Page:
Compounded Topical Treatments for Actinic Keratosis: Prevent Skin Cancer Before It Develops
Some people learn early on that they have to be fanatical about limiting their exposure to the sun because their fair skin is so susceptible to severe sunburn. But a lot of people aren’t even close to careful.
As a result, more than 58 million people are estimated to have actinic keratosis, which is a scaly, precancerous patch of skin caused by exposure to ultraviolet rays.1 However, when they’re diagnosed at an early stage, compounded topical treatments for actinic keratoses can eliminate lesions and stop skin cancer from forming.
Approved Treatments and Long-Term Outcomes
The FDA has approved four pharmaceuticals for use as topical treatments for actinic keratosis (AK). Each one has a different mechanism of action, length of treatment and potential side effects. While that isn’t news to compounding pharmacists, a brief side-by-side comparison of the three primary treatments can help us anticipate patient’s concerns.
- Ingenol mebutate, which is extracted from the milkweed plant, has a direct cytotoxic effect, stimulates neutrophils, and may have the ability to treat skin cells damaged by long-term exposure to ultraviolet light. It has the quickest effect, with improvement in three days, but patients may experience swelling and pain.2
- 5-fluorouracil, or 5-FU, is the most commonly used topical for AK. The treatment regimen lasts two to four weeks, during which time the medication inhibits DNA synthesis. Skin irritation and blistering is common and it may take up to six weeks for skin to fully heal.3
- Imiquimod stimulates the immune system to produce interferon, which destroys precancerous and cancerous cells. It’s generally well tolerated but treatment takes several months.4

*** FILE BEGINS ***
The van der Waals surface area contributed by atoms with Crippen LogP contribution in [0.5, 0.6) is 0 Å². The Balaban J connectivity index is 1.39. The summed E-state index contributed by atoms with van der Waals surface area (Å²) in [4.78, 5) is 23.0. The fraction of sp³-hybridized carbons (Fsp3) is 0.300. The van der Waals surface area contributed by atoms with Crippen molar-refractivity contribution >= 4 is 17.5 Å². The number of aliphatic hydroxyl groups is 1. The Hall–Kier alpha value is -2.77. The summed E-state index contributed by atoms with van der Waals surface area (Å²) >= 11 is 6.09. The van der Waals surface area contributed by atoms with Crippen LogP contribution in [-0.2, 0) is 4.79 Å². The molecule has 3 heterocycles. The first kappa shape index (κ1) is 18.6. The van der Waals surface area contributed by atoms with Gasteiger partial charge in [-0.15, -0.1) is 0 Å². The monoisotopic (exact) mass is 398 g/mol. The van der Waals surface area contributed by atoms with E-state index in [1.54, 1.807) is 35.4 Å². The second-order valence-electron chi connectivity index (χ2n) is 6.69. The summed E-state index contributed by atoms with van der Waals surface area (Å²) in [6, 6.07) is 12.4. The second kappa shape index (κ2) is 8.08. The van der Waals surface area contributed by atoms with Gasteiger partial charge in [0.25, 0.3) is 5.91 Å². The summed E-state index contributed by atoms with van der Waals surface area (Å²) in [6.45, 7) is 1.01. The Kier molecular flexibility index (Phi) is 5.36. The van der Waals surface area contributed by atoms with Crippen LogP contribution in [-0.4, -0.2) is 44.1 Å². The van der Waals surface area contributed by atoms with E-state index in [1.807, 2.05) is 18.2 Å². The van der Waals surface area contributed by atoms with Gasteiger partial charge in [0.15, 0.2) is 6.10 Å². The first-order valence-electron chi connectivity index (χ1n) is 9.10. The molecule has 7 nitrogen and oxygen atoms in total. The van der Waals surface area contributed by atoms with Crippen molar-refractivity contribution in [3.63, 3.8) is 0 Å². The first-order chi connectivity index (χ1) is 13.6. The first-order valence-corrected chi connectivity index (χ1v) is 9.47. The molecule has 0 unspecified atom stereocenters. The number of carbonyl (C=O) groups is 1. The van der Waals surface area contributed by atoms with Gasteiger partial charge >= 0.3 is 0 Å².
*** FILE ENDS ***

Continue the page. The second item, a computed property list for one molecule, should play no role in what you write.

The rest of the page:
Compounded Options for Sensitive Skin
The fourth FDA-approved medication, diclofenac, is an NSAID that can be mixed with creams or gels for topical treatment of AK. Whether used alone or with hyaluronic acid, diclofenac is recommended for patients who can’t tolerate other topical treatments due to sensitive skin and more extreme adverse reactions. Since diclofenac must be used for several months, compounding pharmacists can improve tolerability by choosing an emollient delivery base that helps maintain healthy skin.
The efficacy of topical diclofenac is inconsistently reported in the scientific literature. One systematic review rates it as equally effective as other field-tested topical treatments, another one found that 5-FU was superior to diclofenac and yet a third meta-analysis reported that 5-FU, ingenol mebutate, and imiquimod were more effective based on complete clearance of AK lesions. The bottom line for treatment decisions may come down to cost effectiveness.
Cost Considerations Determine Treatment Success
The risk of recurrence exists even when patients receive cryotherapy or photodynamic treatments. Imiquimod has the lowest recurrence rate, with about 10 percent of patients developing new lesions one year after treatment. Ingenol mebutate and 5-FU both have recurrence rates around 55 percent. Chronic recurrence of AK means that treatments may be needed throughout a patient’s life, which makes cost an important factor.
Determining cost effectiveness is a challenge because direct costs must be considered together with the length of treatment, concentration of medication, quality-of-life ratings and the patient’s willingness to pay for the duration of therapy. Most of the available studies aren’t much help because they compare topical treatments to photodynamic therapy. But two European studies published in 2015 compared the costs of the three primary topical treatments. Both concluded that ingenol mebutate was the most cost effective choice, especially when willingness to pay was considered.